• Thu. Jun 13th, 2024

The cost of living crisis this winter will bring ‘unprecedented pressures’, say Oxford charities


Sep 25, 2022

FOOD banks and a homeless charity in Oxford have warned that this winter is going to bring “unprecedented pressures” on their services due to the cost of living crisis.

Earlier this week, senior members of Oxfordshire County Council agreed to a list of measures to help people in the county, as they face a combination of inflation and the rising cost of energy.

The council’s cabinet said that an initial £2 million of funding would be provided to support plans, which include financial support for voluntary and community initiatives including food services, money and debt advice, and networks for older people and vulnerable adults and those working with families in need.

However, Calum Miller, the council’s cabinet member for finance, admitted the figure was relatively modest, saying the authority did not have enough money to “fill all of the gaps that residents are going to face”

READ MORE: New plans to tackle the cost of living crisis agreed by Oxfordshire County Council

Jane Benyon, of the Community Emergency Foodbank, at St Francis Church, in Hollow Way, Cowley, said that winter would bring unprecedented pressure on food banks and that the organisation would “use all the help they can get.”

She said: “We will look into their schemes to see if they can help organisations like ours, as we usually only rely on private donations rather than from local authorities – and we know that £2 million is not a lot these days.

“But every bit is welcome, and we hope it will take the pressure off us and similar organisations.”

Jo Faulkner-Harvey, from Homeless Oxfordshire, said: “We are bracing for a massive spike in the number of people who are going to become homeless – we are going to see people that never thought they would, become homeless because of the cost of energy and mortgages going up.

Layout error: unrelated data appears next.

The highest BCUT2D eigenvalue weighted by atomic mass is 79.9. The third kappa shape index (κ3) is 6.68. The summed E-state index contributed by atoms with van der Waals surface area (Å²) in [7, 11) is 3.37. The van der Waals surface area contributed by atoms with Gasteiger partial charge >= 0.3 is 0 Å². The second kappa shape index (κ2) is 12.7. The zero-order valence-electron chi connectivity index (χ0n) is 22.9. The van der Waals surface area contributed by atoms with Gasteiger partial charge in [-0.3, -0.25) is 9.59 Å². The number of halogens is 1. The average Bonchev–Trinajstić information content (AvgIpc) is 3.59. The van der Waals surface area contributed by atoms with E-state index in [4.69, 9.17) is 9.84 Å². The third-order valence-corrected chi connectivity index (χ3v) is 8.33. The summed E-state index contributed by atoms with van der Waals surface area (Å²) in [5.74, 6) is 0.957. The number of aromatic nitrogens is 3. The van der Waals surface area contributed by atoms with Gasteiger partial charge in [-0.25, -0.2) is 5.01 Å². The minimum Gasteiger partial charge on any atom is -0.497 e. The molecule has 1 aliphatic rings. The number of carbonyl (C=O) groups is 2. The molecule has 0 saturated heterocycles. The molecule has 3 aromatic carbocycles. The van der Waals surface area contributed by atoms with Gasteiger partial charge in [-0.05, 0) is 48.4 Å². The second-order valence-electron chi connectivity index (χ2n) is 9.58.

“We are going to face much higher heating costs and we think it’s going to be a knock on effect.

“People are scared and unsure of what is going to happen and we are waiting for central government to do something that will help charities and businesses.

“£2 million seem like a lot of money but in the grand scheme of things it’s not, I think it’s going to be quite a tricky time for everyone.”

READ MORE: Plans for 10 new 'affordable homes' in Oxford face opposition by neighbours and councillors

Dave Parkes, chairman of Oxford Food Hub, which takes unsold food from producers and redistributes it for free to community food projects in and around Oxford, said: “We know that there are going to be some tough choices to be made during winter, as more people are pushed into food poverty because of the cost of living crisis and it’s going to get worse in the next few months.

“Our main priority will be making sure people know where to go to get a nutritious meal if they can’t afford it.”

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This story was written by Anna Colivicchi, she joined the team this year and covers health stories for the Oxfordshire papers.

Get in touch with her by emailing: Anna.colivicchi@newsquest.co.uk

Follow her on Twitter @AnnaColivicchi